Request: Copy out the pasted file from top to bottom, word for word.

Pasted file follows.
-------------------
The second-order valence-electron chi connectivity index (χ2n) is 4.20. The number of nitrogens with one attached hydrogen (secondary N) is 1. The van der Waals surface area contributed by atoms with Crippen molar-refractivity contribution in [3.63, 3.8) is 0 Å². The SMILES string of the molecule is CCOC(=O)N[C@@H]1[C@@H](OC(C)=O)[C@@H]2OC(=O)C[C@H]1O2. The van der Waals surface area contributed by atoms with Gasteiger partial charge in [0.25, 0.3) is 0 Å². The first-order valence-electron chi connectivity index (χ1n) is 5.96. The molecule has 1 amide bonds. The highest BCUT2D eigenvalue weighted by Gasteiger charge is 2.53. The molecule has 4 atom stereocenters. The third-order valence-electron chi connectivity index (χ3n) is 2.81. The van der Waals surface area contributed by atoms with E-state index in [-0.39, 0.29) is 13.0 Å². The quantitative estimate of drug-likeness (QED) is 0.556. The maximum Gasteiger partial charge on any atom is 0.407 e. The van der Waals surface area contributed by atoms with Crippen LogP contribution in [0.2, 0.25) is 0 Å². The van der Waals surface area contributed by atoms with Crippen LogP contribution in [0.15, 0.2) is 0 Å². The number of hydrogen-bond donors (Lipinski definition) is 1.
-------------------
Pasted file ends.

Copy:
The second-order valence-electron chi connectivity index (χ2n) is 4.20. The number of nitrogens with one attached hydrogen (secondary N) is 1. The van der Waals surface area contributed by atoms with Crippen molar-refractivity contribution in [3.63, 3.8) is 0 Å². The SMILES string of the molecule is CCOC(=O)N[C@@H]1[C@@H](OC(C)=O)[C@@H]2OC(=O)C[C@H]1O2. The van der Waals surface area contributed by atoms with Gasteiger partial charge in [0.25, 0.3) is 0 Å². The first-order valence-electron chi connectivity index (χ1n) is 5.96. The molecule has 1 amide bonds. The highest BCUT2D eigenvalue weighted by Gasteiger charge is 2.53. The molecule has 4 atom stereocenters. The third-order valence-electron chi connectivity index (χ3n) is 2.81. The van der Waals surface area contributed by atoms with E-state index in [-0.39, 0.29) is 13.0 Å². The quantitative estimate of drug-likeness (QED) is 0.556. The maximum Gasteiger partial charge on any atom is 0.407 e. The van der Waals surface area contributed by atoms with Crippen LogP contribution in [0.2, 0.25) is 0 Å². The van der Waals surface area contributed by atoms with Crippen LogP contribution in [0.15, 0.2) is 0 Å². The number of hydrogen-bond donors (Lipinski definition) is 1.